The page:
Interior Secretary Deb Haaland’s charged ‘Road to Healing’

Interior Secretary Deb Haaland in the department’s library. “Representation matters, not only representation mattering for Indigenous people, but also for people who are just everyday Americans,” she said. (Greg Kahn for The Washington Post)

The first Native person to serve in a presidential Cabinet, she leads a department that once oversaw the removal of Indigenous people from their land

ONAMIA, Minn. — One after another, the survivors rose, shaking, often in tears, some singing or chanting to share their stories of childhood horror.

“I will grieve with you. I will weep with you. I will feel your pain, as we mourn what was lost,” said Interior Secretary Deb Haaland, sitting before them in the Mille Lacs Band of Ojibwe community gym last month.

An enrolled member of the Pueblo of Laguna, Haaland is the first Native person to serve in a presidential Cabinet, leading a department that oversees a fifth of U.S. land and was long charged with the systematic removal of Indigenous people from their tribal homelands.

“You have done more for Indian Country than any secretary who came before you. Others before you have tried to whitewash the history of war crimes against our people,” Mille Lacs Band Chief Executive Melanie Benjamin told her, addressing an audience of about 150 before a Road to Healing event in June addressing the brutal legacy of Indian boarding schools.

Haaland keeps her hair long, true to Indigenous custom. Native jewelry is a constant — thick silver necklaces, shoulder-sweeping earrings. She was sworn in wearing a Native ribbon skirt, and her office doubles as a gallery of Indigenous art and artifacts. By comparison, Donald Trump’s first interior secretary, Ryan Zinke, arrived his first day astride a bay roan named Tonto and filled the same room with a surfeit of taxidermy.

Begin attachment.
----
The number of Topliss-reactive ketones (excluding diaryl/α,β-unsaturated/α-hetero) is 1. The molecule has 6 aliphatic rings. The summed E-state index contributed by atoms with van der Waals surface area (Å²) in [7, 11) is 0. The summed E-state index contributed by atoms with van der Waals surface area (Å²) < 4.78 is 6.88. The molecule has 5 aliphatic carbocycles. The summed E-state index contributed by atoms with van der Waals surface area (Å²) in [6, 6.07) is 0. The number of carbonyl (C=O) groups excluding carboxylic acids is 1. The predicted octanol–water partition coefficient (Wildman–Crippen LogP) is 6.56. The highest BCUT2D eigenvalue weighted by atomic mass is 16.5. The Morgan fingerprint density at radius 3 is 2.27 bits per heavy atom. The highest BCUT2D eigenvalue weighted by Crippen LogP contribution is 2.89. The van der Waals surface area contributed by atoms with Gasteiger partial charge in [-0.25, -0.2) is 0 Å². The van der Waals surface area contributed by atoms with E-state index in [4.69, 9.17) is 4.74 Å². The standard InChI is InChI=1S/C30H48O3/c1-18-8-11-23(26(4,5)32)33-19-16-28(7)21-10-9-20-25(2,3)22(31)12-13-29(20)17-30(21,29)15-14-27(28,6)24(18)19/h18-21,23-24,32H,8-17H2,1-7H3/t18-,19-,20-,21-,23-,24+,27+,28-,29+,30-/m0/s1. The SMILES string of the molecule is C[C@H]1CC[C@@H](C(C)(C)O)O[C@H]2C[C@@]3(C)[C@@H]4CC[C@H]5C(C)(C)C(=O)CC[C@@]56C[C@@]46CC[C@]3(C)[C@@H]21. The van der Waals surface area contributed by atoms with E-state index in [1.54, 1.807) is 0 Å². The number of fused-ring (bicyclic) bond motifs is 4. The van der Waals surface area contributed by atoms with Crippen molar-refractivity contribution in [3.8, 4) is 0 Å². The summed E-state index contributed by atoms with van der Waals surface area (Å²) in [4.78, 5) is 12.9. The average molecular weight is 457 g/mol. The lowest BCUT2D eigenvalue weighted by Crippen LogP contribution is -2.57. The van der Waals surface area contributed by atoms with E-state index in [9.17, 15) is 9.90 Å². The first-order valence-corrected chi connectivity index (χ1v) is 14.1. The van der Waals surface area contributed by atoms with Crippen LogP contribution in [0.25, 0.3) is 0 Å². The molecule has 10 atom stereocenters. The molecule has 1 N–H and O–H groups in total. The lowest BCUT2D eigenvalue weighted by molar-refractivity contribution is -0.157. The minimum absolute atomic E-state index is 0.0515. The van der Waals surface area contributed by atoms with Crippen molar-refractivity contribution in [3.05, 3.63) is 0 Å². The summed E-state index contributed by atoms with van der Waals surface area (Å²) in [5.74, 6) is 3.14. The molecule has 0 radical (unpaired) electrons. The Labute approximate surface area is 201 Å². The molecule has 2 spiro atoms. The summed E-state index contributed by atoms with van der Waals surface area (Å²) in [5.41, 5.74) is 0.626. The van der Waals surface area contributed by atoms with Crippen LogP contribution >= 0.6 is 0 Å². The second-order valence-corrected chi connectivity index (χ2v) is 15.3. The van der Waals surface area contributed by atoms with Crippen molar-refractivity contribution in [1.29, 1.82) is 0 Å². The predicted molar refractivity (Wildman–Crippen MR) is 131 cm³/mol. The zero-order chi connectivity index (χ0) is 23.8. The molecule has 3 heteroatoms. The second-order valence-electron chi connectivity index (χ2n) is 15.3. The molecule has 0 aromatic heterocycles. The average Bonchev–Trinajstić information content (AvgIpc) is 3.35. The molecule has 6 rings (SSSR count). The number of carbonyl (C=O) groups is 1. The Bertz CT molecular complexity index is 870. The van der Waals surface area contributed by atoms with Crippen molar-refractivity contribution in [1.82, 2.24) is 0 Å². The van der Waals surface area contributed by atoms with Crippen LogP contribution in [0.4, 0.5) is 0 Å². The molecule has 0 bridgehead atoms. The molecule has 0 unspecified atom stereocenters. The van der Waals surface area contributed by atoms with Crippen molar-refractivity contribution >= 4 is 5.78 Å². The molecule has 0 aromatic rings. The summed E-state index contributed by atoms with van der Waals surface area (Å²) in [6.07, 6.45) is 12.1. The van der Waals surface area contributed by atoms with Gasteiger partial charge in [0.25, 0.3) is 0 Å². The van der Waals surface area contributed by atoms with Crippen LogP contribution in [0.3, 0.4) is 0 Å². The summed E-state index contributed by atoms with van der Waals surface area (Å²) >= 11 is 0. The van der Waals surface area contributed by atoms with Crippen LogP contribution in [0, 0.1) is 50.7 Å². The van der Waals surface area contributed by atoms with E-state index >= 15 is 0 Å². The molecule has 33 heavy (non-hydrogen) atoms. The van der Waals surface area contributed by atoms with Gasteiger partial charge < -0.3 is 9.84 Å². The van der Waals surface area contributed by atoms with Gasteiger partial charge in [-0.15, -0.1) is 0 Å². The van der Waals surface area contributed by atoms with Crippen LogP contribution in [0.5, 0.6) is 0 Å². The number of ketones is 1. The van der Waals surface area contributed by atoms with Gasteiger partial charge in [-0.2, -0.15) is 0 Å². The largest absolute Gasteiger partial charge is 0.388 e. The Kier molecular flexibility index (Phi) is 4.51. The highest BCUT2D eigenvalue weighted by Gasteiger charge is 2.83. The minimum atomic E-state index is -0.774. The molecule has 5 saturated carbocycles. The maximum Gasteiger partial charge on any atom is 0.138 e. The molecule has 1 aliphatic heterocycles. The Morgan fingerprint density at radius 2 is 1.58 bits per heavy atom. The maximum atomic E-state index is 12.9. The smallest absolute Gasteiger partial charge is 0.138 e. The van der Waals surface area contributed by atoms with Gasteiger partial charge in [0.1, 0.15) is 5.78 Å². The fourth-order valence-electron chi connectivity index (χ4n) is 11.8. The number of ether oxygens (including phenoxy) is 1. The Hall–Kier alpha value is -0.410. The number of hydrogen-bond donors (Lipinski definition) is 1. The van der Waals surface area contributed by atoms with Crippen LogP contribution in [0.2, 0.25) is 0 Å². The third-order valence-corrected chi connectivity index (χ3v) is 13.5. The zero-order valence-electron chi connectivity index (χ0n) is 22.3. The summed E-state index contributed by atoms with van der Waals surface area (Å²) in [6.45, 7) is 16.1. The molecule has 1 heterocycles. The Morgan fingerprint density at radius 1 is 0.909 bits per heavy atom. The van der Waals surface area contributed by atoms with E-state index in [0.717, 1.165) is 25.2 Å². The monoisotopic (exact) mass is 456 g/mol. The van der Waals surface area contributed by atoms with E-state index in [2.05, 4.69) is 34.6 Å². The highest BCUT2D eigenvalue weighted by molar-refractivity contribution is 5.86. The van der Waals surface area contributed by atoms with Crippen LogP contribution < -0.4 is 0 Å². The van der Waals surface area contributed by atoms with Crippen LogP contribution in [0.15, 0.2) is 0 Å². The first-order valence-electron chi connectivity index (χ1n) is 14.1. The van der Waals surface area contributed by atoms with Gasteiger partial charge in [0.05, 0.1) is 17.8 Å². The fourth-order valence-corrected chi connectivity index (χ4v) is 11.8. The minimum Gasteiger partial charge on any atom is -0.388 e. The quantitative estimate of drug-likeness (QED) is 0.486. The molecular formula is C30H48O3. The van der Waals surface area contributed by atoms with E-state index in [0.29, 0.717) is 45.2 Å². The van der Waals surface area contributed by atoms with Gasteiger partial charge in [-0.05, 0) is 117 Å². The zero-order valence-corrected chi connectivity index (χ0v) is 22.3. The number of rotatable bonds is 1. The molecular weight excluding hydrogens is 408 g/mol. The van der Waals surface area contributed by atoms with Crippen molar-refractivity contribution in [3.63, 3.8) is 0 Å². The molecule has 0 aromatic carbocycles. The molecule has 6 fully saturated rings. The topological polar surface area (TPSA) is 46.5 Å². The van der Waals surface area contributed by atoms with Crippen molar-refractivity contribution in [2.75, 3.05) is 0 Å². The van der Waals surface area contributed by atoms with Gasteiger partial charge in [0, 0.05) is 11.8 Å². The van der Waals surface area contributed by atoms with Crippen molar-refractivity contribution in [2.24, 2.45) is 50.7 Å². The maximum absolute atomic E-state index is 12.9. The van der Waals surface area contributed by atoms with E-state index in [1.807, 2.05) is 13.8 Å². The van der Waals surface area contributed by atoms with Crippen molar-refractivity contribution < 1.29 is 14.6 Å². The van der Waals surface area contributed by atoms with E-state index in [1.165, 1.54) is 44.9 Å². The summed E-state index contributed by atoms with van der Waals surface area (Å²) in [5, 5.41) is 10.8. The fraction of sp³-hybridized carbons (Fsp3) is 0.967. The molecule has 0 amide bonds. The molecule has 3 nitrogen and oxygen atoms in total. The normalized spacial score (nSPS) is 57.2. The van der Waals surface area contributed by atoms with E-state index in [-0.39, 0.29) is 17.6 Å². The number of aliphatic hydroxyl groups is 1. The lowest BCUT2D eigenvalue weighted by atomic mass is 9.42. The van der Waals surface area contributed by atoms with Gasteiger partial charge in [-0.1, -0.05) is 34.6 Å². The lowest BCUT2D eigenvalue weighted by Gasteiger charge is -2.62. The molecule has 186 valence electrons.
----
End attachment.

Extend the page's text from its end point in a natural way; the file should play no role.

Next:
“Representation matters, not only representation mattering for Indigenous people, but also for people who are just everyday Americans,” she said over coffee before the Ojibwe meeting last month. “I’m feeling like I represent those people, too, right?”

The 54th secretary of the interior and only the third woman to serve, Haaland possesses a biography familiar to many Americans. She has been a single mother who at times has been on food stamps, in forbearance and without housing, crashing on friends’ couches.

“I know what it’s like to have $5 in your checking account,” she said. “I know what it’s like to decide between paying the rent or, you know, buying groceries for my child.”

Her friend, activist Crystal Echo Hawk, an enrolled member of the Pawnee Nation of Oklahoma, said, “Think of the perspective she brings from being poor. It informs her perspective that very few Cabinet members have ever brought to the table.”

Haaland graduated from college at age 33, four days before giving birth to her only child, “scared to death my water would break during exams.” At 62, she still owes nearly $40,000 in law school, graduate school and college loans. The Biden transition team rented her a car to drive to Delaware for her Cabinet interview.

She is candid about her three decades in recovery from alcohol addiction. She is candid about a good many things, the stuff other politicians tend to sweep under rugs. She is the Cabinet secretary who cries minutes after meeting a reporter. “I’m sorry,” she said, dabbing her eyes with a cafe napkin.

Moments later, she wept again.

“We have obligations to people. We also have obligations to animals. We have obligations to the environment and the ecology,” said Haaland, who oversees a department of more than 60,000 employees. Also, to Native people whose “genocide in this country” dates back more than 500 years, long before there was a United States, much of it over land that her department manages.

How does Haaland fulfill these obligations, undo such damage, enact policy to combat climate change, run a vast department that includes America’s beloved national parks while, as she diplomatically put it, “redirecting” Trump administration policies of wide-scale mining and fossil fuel exploration on federal lands? Given the looming 2024 election, how much can she accomplish?

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“Four years is a long time,” Haaland said.

“You’ve never been like that,” her communications director, Melissa Schwartz, scoffed. “You’re like, ‘We only have four years.’”

Central Minnesota was the seventh event of the department’s planned year-long Road to Healing to address the residual damage and largely unknown history of Indian boarding schools, 408 institutions that opened between 1819 and 1969 and will never be confused with elite New England preparatory academies.

Deb Haaland: My grandparents were stolen from their families as children. We must learn about this history.

For more than a century and a half, tens of thousands of children were forcibly removed from their families, some as young as age 5. The schools’ primary objectives were to assimilate and “civilize” Native children, to rob them of their language and culture. Students were physically abused and worse for not speaking English, for crying, for almost anything.